The link between your nutrition and your mental health

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The link between your nutrition and your mental health

Our nutritional health affects almost every process in the human body.

And nutrition gives us energy.  A body without food is like a car without fuel, and we certainly wouldn’t put bad fuel in our car. Just like a car, consistently putting bad fuel into our bodies can have a detrimental effect.

For example, if you are a vegetarian, you may not have enough iron in your diet, or if you exclude dairy from your diet, you may not have enough calcium. Such insufficiency is well known for causing various health problems such as anaemia and brittle bones.

But what you may not know is that a lack of particular vitamins or minerals in our diet may also negatively affect our mental health. And it’s not surprising when you learn that the brain and the gastrointestinal systems are so closely linked.

Have you ever had “butterflies in your stomach”? Or been in a “gut-wrenching” situation? These phrases are used for a reason.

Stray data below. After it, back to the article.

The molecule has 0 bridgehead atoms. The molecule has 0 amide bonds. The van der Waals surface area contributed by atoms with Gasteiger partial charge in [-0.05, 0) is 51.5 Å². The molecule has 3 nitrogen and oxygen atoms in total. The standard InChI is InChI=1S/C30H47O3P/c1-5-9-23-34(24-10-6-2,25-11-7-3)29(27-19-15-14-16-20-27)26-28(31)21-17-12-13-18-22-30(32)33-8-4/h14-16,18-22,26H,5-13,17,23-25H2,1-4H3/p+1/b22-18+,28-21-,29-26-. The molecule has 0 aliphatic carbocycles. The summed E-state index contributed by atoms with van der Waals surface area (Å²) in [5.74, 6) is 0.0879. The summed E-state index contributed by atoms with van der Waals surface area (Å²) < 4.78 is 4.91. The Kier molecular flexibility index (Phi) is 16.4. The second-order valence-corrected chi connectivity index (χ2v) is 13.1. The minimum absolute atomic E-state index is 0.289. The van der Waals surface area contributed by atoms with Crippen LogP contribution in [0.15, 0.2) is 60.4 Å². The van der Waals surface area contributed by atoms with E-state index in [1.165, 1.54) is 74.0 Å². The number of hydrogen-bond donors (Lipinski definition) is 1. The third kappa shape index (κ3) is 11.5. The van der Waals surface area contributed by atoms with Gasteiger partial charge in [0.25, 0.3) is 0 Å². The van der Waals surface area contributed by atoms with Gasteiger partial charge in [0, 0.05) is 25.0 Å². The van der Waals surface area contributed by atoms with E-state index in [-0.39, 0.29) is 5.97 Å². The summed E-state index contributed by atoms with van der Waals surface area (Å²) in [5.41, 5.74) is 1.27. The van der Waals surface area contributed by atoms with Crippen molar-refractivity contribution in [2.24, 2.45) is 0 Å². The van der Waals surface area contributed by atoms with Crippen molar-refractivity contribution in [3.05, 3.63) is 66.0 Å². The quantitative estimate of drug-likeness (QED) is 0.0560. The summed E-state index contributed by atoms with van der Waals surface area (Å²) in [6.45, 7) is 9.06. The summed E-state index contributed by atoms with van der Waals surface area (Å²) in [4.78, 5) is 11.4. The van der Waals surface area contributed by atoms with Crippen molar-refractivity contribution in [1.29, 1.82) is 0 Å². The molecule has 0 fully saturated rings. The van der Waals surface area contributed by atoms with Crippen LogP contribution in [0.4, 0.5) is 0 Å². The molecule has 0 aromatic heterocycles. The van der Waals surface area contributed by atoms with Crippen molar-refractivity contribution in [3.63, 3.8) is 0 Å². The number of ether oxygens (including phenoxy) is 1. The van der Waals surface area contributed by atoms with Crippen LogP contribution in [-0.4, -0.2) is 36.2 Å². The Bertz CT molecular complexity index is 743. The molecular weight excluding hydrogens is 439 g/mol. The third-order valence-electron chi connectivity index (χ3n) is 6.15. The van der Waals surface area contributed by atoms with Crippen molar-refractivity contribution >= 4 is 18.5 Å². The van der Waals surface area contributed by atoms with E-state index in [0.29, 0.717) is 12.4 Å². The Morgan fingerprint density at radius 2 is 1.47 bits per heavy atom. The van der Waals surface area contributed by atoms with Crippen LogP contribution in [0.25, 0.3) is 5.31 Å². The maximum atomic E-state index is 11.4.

Your gastrointestinal system is sensitive to emotion – so whether you feel angry, sad, anxious or excited, this emotion may appear as symptoms in your stomach. The brain can even trigger the release of stomach juices just by thinking about your next meal.

And the connection can work both ways, as the gut-brain relationship is bidirectional. A troubled digestive system can send signals of pain or discomfort to the brain, and can therefore be the cause of mental illbeing.

Low levels of B-12 and other B vitamins such as vitamin B-6 and folate in particular are linked to depression. And this is because they play a role in producing brain chemicals that affect mood and other brain functions. 

It’s therefore important to monitor whether nutritionally you are getting enough of these vitamins in your diet, which may in fact by the source of your mental illbeing. Our scientists at Randox Health thoroughly analyse up to 350 of your body’s biological markers to reveal what’s happening in your body, and if it turns out that a gut imbalance is having an effect on your mental health, there’s something you can do about it.

Determining the appropriate treatment may be as simple as eating more eggs, milk, cheese, milk products, meat, fish, shellfish or poultry, which are known sources of Vitamin B12.

So take control of your health – find out if your stomach problems are contributing to your mental concerns.

Contact the Randox Health team today.

Tel: 0800 2545 130